While the political jockeying gets more attention, candidates in the 2020 Democratic presidential race are advancing serious policy proposals. The Washington Times takes a weekly look at some of them that may have flown under the radar.
Former New York Mayor City Michael R. Bloomberg called for federally decriminalizing marijuana possession as part of a criminal justice reform plan his campaign released Tuesday.
Mr. Bloomberg stopped short of seeking to fully legalize marijuana, however, separating himself from most of his 2020 Democratic rivals.
“Mike believes that further scientific study is required to assess the health effects of marijuana. In the meantime, he believes that no one should go to jail for smoking or possessing it,” the Bloomberg campaign said in a 13-page policy brief.
“Mike supports decriminalizing possession of small amounts nationally and would commute all remaining sentences and expunge sentences from criminal records,” the campaign said. “He also believes that for the moment this is an issue best left to the states, taking public health and safety into account.”
Marijuana is prohibited under federal law, although many states have legalized its use for medicinal or recreational purposes.
Several other candidates competing for the Democratic nomination have proposed legalizing marijuana at the federal level if elected president, with Mr. Bloomberg and former Vice President Joseph R. Biden being the only top-tier 2020 contenders to support decriminalizing possession rather than outright ending prohibition.
Despite pursuing a less drastic policy than his fellow candidates, Mr. Bloomberg’s proposal to decriminalize marijuana possession is a reversal from his previous stance.
Sanders on Iran
Sen. Bernard Sanders of Vermont helped roll out legislation this week that aims to return the U.S. to the 2015 Iran nuclear deal.
The legislation calls on the U.S. to support a return for all parties to “not less than full compliance” with the Obama-era deal. The legislation also would end the practice of threatening allies with economic penalties.
It also says the U.S. and other parties should seek to negotiate with Iran before 2023 in a way that closes off Iranian paths to a nuclear weapon.
Mr. Sanders said President Trump was “reckless” when he moved to withdraw from the deal.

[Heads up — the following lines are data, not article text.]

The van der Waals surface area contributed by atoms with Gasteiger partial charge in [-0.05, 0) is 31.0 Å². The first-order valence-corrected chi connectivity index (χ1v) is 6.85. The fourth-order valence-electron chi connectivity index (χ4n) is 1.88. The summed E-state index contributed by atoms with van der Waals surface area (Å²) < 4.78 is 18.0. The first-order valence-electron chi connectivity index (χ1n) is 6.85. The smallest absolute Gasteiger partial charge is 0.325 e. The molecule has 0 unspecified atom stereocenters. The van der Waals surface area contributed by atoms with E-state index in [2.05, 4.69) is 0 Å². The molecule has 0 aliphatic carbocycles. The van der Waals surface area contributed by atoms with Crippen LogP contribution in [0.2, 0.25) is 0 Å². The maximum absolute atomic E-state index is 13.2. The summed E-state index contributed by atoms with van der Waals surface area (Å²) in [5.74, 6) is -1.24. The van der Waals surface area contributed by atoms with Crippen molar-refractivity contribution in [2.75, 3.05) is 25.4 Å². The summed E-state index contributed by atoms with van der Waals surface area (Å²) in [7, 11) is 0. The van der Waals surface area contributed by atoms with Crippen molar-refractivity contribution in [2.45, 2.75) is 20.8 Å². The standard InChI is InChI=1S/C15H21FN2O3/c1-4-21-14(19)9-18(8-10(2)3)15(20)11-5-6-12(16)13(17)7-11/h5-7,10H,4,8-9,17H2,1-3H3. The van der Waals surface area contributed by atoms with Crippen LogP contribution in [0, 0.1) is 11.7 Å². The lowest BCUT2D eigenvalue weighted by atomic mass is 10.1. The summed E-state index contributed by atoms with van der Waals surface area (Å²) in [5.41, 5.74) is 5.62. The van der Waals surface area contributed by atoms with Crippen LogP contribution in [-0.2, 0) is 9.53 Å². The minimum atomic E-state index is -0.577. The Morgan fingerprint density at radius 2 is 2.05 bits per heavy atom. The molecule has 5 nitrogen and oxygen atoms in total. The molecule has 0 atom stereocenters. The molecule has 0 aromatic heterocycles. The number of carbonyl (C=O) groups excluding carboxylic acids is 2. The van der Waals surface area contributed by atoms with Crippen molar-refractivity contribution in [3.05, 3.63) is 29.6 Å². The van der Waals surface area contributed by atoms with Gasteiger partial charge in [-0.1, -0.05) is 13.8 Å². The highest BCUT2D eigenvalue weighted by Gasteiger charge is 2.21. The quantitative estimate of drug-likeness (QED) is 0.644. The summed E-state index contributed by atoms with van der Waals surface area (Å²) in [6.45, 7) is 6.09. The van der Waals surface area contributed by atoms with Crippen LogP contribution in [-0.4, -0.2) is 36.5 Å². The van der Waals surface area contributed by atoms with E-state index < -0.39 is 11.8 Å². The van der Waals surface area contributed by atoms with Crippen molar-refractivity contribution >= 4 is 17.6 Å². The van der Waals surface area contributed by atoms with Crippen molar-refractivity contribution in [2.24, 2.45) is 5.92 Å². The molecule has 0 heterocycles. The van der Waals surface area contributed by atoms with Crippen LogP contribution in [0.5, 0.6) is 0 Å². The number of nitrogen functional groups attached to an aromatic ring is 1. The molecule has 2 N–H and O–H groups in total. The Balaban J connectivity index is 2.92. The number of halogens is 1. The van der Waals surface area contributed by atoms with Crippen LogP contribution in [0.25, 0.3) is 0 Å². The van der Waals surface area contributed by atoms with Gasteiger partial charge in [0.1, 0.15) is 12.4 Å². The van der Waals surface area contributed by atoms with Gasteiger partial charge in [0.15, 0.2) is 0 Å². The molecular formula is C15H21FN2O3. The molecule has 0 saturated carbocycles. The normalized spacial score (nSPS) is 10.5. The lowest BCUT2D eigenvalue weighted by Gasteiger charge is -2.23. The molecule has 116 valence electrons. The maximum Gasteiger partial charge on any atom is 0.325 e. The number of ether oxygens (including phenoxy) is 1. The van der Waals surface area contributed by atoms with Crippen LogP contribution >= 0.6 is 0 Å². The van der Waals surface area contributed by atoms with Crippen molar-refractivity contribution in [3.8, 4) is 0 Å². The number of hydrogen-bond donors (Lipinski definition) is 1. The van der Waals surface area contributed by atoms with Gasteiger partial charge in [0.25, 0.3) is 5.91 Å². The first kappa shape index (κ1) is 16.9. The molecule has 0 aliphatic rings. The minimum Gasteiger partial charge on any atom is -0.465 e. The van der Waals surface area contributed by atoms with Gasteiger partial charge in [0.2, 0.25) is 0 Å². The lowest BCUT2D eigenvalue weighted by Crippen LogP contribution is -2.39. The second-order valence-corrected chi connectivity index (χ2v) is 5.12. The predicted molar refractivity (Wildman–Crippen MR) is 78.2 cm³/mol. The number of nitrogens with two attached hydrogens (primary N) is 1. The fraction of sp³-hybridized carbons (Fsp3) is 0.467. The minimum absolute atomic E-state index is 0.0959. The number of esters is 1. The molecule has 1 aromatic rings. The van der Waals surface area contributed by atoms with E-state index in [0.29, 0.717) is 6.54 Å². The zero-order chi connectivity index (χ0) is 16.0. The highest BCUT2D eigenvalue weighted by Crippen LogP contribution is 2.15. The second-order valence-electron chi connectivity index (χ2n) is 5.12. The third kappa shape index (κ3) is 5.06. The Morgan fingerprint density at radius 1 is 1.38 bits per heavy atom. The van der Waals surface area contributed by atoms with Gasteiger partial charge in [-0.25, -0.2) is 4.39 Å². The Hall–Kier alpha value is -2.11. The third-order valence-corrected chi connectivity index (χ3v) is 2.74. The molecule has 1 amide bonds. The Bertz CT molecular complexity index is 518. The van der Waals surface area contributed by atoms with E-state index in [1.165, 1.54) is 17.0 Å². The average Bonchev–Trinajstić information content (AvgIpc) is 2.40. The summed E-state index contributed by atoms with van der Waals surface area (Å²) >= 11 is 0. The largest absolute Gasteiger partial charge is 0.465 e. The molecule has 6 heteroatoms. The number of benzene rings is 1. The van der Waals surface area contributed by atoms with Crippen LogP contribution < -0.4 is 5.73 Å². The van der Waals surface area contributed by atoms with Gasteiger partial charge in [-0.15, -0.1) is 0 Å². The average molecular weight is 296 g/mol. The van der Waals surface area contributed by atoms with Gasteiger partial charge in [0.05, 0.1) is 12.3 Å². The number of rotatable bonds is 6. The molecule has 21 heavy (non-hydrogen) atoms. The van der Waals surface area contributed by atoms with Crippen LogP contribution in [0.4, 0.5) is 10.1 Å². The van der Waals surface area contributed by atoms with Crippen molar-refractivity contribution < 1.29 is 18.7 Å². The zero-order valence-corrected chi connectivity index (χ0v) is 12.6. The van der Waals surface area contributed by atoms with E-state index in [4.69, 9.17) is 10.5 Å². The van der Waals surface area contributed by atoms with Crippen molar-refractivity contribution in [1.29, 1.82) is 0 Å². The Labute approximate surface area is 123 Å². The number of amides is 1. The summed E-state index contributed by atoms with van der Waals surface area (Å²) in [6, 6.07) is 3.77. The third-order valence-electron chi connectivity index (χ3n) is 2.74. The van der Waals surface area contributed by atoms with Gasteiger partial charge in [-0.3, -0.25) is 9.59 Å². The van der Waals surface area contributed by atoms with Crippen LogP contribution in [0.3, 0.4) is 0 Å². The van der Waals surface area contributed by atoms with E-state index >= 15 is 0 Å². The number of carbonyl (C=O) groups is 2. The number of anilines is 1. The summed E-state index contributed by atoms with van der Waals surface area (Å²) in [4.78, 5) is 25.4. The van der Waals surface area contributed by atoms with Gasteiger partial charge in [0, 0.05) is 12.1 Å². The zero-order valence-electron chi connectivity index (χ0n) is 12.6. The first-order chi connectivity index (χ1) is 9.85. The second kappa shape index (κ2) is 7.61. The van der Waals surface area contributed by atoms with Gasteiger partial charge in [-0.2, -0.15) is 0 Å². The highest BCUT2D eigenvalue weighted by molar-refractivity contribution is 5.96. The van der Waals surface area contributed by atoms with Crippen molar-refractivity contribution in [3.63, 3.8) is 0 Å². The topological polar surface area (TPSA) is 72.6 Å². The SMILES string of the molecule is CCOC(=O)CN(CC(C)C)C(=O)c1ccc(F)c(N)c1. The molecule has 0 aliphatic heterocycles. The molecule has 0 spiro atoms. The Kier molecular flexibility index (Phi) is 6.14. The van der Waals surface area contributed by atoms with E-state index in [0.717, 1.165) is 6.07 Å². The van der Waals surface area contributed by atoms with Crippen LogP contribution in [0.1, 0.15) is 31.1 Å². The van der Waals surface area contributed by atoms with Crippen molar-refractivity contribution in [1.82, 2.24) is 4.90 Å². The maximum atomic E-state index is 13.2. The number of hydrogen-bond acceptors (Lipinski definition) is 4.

“We strongly believe that the United States should rejoin that agreement and work with our allies — not against them as Trump is doing — to address a broader set of issues in the region,” he said.
Sen. Edward Markey of Massachusetts is the lead sponsor of the Iran Diplomacy Act, which also received backing from Sen. Elizabeth Warren of Massachusetts, a rival of Mr. Sanders.
France, Germany and Great Britain last month triggered a dispute resolution clause in the agreement after Iran said it was no longer complying with terms of the deal. That announcement came shortly after a U.S. airstrike killed Iranian Gen. Qassem Soleimani.
Buttigieg on housing
Former South Bend, Indiana, Mayor Pete Buttigieg released a plan Monday for “Housing Justice in America” with an eye toward curbing homelessness across the country and correcting perceived wrongs that followed the 2008 financial crisis.
Mr. Buttigieg, who is coming off a first-place finish in the Iowa caucuses and a close second place in the New Hampshire primary, wants new consumer protections for American families who have been locked out of homeownership.
His plan includes constructing 2 million rental units to help house 7 million families, increasing consumer protections for mortgage lending, and expanding housing assistance for more than 5 million families with children.
“Housing is more than just having a roof over our heads — it is a place to call our own, a source of dignity and security, and an opportunity to build wealth over generations. Yet too many Americans, especially people of color, have been locked out of homeownership and opportunity,” Mr. Buttigieg said.
“As president, my administration will use housing policy at every level of government as a tool to address the injustices done to reverse the discriminatory impacts of racist redlining, solve homelessness and expand affordable housing nationwide while rebalancing the economy back in favor of American families,” he added.
Warren on small businesses
Sen. Elizabeth Warren of Massachusetts on Wednesday released a plan aimed at boosting small businesses and entrepreneurs, notably for people of color.
The plan includes an equity fund seeded with $7 billion to provide grants to minority entrepreneurs, and a vow to spread funding in other small business programs across a more diverse set of awardees.
“By and large, being pro big-business means being pro-white male businesses, too. It’s time to change that,” Ms. Warren said on her campaign website.
She also wants to create a new federal grant program for states and localities to try to cut red tape for small business owners and direct more federal money to states to do away with occupational licensing requirements that aren’t tied to health and safety.
“As president, I’ll make sure our government works not just for the big businesses with big money to spend on lobbyists and lawyers, but for entrepreneurs and small business owners with big dreams,” she said.
• Andrew Blake and Alex Swoyer contributed to this report.
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